susceptibles decreases by one and the number of infecteds increases by
one. So, what are the inter-event times? The memoryless property of
the continuous time Markov chain entails that the time between events
is independent of the time between any other set of events, and,
moreover, if we were to investigate the process at any point in time
between events that the time to the next event would be independent of
the time elapsed since the previous event. This defines the
birth-death process as a kind of \emph{Poisson process}. There is
only one distribution for the inter-event times that has this
property, the exponential distribution. Since we know how to simulate
random variables (in this case we use the function \code{rexp}) we
just simulate the sequence of event times and make our increments and
decrements accordingly. This approach is known as \emph{Gillespie's
direct method}.
All that remains, then, is to relate the rate at which our process is
happening to the generation of exponential random numbers. An
exponential distribution is defined by a single parameter, although
the formula may be written in different ways. The parameterization
assumed by \R\ conveniently assumes the distribution is expressed in
terms of a Poisson process, such that the argument is itself already
the rate. Thus, we simulate the inter-event time and update the state
variables using one function
<<>>=
birth.death.onestep <- function (x, params) {
S <- x[2]
I <- x[3]
beta <- params['beta']
new.I <- I+1
new.S <- S-1
new.t <- rexp(n=1,rate=beta*S*I/(S+I))
c(tau=new.t,S=new.S,I=new.I)
}
@
As in the examples above, we write a loop to iterate this simulation
routine. Note that because time is continuous, we don't actually know
how many events will occur in some specified period of time. Instead,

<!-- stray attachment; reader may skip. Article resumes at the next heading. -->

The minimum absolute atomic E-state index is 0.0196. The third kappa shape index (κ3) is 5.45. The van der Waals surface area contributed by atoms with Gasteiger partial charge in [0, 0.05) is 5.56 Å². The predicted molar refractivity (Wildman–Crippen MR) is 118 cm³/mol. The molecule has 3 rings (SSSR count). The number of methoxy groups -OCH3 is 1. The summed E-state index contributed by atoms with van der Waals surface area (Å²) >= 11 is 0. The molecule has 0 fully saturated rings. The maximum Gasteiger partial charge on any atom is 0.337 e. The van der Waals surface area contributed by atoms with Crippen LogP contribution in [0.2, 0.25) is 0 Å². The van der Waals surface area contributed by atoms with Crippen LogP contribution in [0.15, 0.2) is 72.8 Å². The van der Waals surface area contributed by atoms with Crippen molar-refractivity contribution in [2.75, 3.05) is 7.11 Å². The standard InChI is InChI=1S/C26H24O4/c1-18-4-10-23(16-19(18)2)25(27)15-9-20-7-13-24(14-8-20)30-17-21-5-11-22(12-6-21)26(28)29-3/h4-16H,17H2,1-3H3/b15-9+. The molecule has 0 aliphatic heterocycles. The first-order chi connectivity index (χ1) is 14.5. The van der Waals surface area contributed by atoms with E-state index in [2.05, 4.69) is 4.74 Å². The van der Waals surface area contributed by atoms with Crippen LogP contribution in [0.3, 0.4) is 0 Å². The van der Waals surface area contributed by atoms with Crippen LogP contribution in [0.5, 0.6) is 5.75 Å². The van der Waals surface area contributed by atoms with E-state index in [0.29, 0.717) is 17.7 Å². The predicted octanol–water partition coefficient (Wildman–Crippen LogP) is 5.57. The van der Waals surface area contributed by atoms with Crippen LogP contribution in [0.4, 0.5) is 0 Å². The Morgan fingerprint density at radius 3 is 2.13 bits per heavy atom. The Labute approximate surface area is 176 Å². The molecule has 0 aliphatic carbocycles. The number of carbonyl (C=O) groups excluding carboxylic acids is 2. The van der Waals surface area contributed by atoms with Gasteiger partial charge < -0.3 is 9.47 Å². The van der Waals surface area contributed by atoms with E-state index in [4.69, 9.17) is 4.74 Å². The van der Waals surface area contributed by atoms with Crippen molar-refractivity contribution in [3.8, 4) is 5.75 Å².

we save some pre-set number of ``events''.
<<>>=
birth.death.model <- function (x, params, nstep) {
X <- array(dim=c(nstep+1,3))
colnames(X) <- c("time","S","I")
X[1,] <- x
for (k in 1:nstep) {
X[k+1,] <- x <- birth.death.onestep(x,params)
}
X
}
@
Using the same parameters as before, we run some simulations and
plot. Notice the function \code{cumsum} is used to add up the
inter-event times to give a time series.
<>=
set.seed(38499583)
nsims <- 10
pop.size <- 200
I0 <- 2
nstep <- pop.size-I0
xstart <- c(time=0,S=(pop.size-I0),I=I0)
params <- c(beta=3e-2)
x <- vector(mode='list',length=nsims)
for (k in 1:nsims) {
x[[k]] <- as.data.frame(birth.death.model(xstart,params,nstep))
x[[k]]$cum.time <- cumsum(x[[k]]$time)
}
max.y<-max(x[[1]]$cum.time)
plot(c(0,pop.size),c(0,pop.size),type='n',xlab='time',ylab='incidence',xlim=c(0,max.y))
for (k in 1:nsims) {
lines(I~cum.time,data=x[[k]],col=k,type='o')
}
@
\begin{exercise}
Simulate the stochastic $SI$ model using Gillespie's direct
method. Experiment with the initial number of infecteds ($I_0$) and
with the total population size ($N$). What effects do these have on
the predictability of the epidemic?
\end{exercise}
\subsection{Extending the SI model}
In this section we extend the simple $SI$ model to an arbitrary number
of compartments. For concreteness, we study a stochastic version of
the $SIR$ model from the first section. The main difference between
the $SI$ model and the $SIR$ model is that in the $SIR$ model there's